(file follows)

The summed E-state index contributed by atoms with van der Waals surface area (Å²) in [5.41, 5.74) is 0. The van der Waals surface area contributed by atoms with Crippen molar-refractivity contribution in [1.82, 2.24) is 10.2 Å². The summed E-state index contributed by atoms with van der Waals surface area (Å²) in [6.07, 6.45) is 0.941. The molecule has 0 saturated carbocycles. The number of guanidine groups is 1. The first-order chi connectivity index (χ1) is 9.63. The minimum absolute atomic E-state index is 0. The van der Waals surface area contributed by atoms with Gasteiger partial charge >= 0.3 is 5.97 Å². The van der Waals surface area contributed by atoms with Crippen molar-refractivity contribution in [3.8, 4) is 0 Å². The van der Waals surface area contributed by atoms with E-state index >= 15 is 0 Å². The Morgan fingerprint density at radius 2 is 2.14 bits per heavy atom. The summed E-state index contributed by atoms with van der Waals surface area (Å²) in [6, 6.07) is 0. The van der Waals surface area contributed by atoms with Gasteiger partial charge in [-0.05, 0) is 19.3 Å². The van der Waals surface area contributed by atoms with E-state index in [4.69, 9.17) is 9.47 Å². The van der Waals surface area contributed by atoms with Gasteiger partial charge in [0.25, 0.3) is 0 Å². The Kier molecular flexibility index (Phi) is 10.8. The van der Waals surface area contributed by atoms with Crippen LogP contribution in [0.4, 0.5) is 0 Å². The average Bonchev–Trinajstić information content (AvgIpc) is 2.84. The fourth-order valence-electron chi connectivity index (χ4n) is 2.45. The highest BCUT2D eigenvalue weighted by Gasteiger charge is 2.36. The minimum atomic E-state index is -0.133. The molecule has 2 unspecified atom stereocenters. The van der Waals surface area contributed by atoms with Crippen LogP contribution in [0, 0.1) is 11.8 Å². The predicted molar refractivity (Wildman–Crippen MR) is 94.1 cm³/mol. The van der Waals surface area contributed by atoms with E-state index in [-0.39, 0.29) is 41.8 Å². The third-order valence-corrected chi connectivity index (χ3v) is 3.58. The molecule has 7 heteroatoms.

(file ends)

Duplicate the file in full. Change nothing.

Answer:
The summed E-state index contributed by atoms with van der Waals surface area (Å²) in [5.41, 5.74) is 0. The van der Waals surface area contributed by atoms with Crippen molar-refractivity contribution in [1.82, 2.24) is 10.2 Å². The summed E-state index contributed by atoms with van der Waals surface area (Å²) in [6.07, 6.45) is 0.941. The molecule has 0 saturated carbocycles. The number of guanidine groups is 1. The first-order chi connectivity index (χ1) is 9.63. The minimum absolute atomic E-state index is 0. The van der Waals surface area contributed by atoms with Gasteiger partial charge >= 0.3 is 5.97 Å². The van der Waals surface area contributed by atoms with Crippen molar-refractivity contribution in [3.8, 4) is 0 Å². The van der Waals surface area contributed by atoms with E-state index >= 15 is 0 Å². The Morgan fingerprint density at radius 2 is 2.14 bits per heavy atom. The summed E-state index contributed by atoms with van der Waals surface area (Å²) in [6, 6.07) is 0. The van der Waals surface area contributed by atoms with Gasteiger partial charge in [-0.05, 0) is 19.3 Å². The van der Waals surface area contributed by atoms with E-state index in [4.69, 9.17) is 9.47 Å². The van der Waals surface area contributed by atoms with Gasteiger partial charge in [0.25, 0.3) is 0 Å². The Kier molecular flexibility index (Phi) is 10.8. The van der Waals surface area contributed by atoms with Crippen LogP contribution in [0.4, 0.5) is 0 Å². The average Bonchev–Trinajstić information content (AvgIpc) is 2.84. The fourth-order valence-electron chi connectivity index (χ4n) is 2.45. The highest BCUT2D eigenvalue weighted by Gasteiger charge is 2.36. The minimum atomic E-state index is -0.133. The molecule has 2 unspecified atom stereocenters. The van der Waals surface area contributed by atoms with Crippen LogP contribution in [0, 0.1) is 11.8 Å². The predicted molar refractivity (Wildman–Crippen MR) is 94.1 cm³/mol. The van der Waals surface area contributed by atoms with E-state index in [-0.39, 0.29) is 41.8 Å². The third-order valence-corrected chi connectivity index (χ3v) is 3.58. The molecule has 7 heteroatoms.